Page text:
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The concept of theocentric counseling and healing in our jurisdiction has one of its roots in the early 1930's, which originated from Joseph Rene Vilatte's vision, as an Archbishop and Chiropractor, to see theocentric holistic healing earn its respected place in society. Originally, there was no official name or licensing of such healers that was open to those who were members of the Orthodox Christian Church. This idea became dormant, especially after his death. However, first in 1959, and finally in 1980, plans were underway to continue his dreams and provide an organization based upon solid principles and centered on theocentrism, having good ethics and sound practice norms that would serve those who seek such counsel.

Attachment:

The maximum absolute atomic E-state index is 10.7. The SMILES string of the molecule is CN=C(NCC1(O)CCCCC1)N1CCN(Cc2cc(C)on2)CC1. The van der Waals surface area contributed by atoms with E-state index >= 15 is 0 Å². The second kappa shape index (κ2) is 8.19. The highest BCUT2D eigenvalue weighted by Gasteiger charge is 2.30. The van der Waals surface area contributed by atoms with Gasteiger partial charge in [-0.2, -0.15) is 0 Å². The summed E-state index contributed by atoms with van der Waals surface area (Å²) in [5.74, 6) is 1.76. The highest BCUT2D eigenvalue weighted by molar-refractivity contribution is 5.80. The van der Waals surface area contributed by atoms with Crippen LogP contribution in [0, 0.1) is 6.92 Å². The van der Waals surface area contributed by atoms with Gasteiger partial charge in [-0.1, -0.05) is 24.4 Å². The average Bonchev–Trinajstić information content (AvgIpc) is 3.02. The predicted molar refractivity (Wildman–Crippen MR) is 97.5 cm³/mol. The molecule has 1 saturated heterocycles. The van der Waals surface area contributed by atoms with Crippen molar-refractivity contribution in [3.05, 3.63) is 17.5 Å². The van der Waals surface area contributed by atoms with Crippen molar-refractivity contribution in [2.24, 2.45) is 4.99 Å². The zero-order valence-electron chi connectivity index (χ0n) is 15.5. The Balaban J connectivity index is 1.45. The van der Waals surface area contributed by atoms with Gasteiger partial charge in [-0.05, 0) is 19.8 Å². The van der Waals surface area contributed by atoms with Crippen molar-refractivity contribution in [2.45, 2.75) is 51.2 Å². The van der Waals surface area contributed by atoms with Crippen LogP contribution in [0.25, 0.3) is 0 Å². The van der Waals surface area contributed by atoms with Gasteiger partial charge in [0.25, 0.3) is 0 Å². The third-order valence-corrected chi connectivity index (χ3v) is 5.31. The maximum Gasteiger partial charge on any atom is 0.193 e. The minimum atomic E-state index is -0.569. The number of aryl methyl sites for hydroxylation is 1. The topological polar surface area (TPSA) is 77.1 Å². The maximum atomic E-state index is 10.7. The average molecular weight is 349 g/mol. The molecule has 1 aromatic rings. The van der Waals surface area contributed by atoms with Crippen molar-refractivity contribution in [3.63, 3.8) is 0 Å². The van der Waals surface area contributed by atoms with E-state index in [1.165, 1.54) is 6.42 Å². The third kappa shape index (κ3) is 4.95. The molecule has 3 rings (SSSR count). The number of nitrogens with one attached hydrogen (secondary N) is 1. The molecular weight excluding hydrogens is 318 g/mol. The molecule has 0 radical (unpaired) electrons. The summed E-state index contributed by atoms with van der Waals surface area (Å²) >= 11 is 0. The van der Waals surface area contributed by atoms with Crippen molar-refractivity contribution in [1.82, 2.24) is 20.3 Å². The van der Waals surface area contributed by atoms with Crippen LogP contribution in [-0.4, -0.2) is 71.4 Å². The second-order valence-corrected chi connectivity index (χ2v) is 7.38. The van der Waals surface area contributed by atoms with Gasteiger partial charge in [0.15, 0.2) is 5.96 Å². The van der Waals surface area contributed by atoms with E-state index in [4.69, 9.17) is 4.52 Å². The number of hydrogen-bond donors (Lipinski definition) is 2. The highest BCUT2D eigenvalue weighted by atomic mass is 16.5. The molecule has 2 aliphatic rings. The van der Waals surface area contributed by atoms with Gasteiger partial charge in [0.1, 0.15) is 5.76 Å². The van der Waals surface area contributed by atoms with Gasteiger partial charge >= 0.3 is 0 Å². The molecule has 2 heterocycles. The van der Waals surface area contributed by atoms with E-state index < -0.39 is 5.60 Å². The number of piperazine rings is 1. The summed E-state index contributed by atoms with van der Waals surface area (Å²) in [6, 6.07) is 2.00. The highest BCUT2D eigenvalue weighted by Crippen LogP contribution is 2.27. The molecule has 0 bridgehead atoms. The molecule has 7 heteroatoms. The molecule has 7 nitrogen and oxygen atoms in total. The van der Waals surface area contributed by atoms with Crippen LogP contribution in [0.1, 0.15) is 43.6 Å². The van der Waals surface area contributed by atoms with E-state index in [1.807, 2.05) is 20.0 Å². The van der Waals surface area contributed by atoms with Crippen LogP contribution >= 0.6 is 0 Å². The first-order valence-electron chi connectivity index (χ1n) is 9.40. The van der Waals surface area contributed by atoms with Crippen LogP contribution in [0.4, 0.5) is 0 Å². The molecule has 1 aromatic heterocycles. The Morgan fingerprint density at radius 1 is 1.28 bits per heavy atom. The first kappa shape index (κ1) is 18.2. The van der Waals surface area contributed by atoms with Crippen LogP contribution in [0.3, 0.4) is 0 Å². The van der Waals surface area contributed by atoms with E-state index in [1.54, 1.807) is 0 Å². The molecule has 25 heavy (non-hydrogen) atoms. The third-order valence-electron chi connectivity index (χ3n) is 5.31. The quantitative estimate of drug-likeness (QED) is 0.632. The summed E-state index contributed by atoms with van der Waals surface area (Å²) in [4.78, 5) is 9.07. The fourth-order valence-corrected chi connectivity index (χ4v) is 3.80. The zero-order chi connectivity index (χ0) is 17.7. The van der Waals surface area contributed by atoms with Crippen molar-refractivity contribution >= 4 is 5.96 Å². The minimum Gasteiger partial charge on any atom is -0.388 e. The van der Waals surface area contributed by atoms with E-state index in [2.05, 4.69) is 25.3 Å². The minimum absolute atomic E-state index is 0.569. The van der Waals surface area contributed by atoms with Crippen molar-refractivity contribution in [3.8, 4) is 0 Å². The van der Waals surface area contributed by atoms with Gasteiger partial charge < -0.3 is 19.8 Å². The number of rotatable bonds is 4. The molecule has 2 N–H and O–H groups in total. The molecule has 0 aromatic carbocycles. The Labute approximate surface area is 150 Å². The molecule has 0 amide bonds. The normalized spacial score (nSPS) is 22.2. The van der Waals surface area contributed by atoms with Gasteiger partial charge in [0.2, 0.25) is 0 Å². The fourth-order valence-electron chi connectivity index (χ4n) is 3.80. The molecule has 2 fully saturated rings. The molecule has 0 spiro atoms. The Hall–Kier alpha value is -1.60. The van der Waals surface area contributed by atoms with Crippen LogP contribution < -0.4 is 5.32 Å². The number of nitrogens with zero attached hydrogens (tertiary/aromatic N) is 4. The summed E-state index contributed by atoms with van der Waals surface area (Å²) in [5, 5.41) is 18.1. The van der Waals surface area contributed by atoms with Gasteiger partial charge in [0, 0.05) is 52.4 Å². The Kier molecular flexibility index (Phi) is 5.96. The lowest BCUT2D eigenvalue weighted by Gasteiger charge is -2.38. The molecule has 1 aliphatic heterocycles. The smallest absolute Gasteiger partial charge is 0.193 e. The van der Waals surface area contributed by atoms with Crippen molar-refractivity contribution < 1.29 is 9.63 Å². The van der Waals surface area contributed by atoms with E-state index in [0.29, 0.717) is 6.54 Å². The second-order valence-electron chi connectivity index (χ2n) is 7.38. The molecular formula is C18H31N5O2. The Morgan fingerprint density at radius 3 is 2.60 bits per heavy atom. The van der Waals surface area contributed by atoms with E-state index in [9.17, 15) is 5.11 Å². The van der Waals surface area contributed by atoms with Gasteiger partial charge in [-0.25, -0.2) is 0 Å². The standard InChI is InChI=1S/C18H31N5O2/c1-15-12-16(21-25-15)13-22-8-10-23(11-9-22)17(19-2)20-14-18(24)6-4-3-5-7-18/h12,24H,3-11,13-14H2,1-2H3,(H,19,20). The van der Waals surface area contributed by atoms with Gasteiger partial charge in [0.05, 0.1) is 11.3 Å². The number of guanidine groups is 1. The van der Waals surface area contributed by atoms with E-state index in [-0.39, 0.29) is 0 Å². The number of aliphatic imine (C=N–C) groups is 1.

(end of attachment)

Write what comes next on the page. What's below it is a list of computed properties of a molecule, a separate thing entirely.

Since 1986, the Commission on Religious Counseling and Healing has accepted into membership all eligible healers and counselors who believe in the theocentric holistic philosophy and profess that: "All healing comes from God as a blessing (or grace) to the affected person through the hands or intervention of the healer." Licensed practitioners know that it is not they who heal, but God who is the Divine Physician and Healer, and they are merely His instruments. The Commission has two main categories: Religious Counselors (open to theocentric-oriented counselors, psychologists, and psychotherapists); and Healing (open to theocentric-oriented chiropathists, chiropaths, and other healers who use nutritional counseling and hands-on therapies to assist with the healing process and holistic balancing of humanity). The Council on Chiropathy was first registered with the California Secretary of State on June 2, 1986. It was joined to the Commission in 1990, but remains a separate entity under its supervision which awards doctors of Chiropathy the Fellow of the Council on Chiropathy. The Commission is under the omophor (auspices) of the Syriac-Greek Aniochian Orthodox Catholic Church.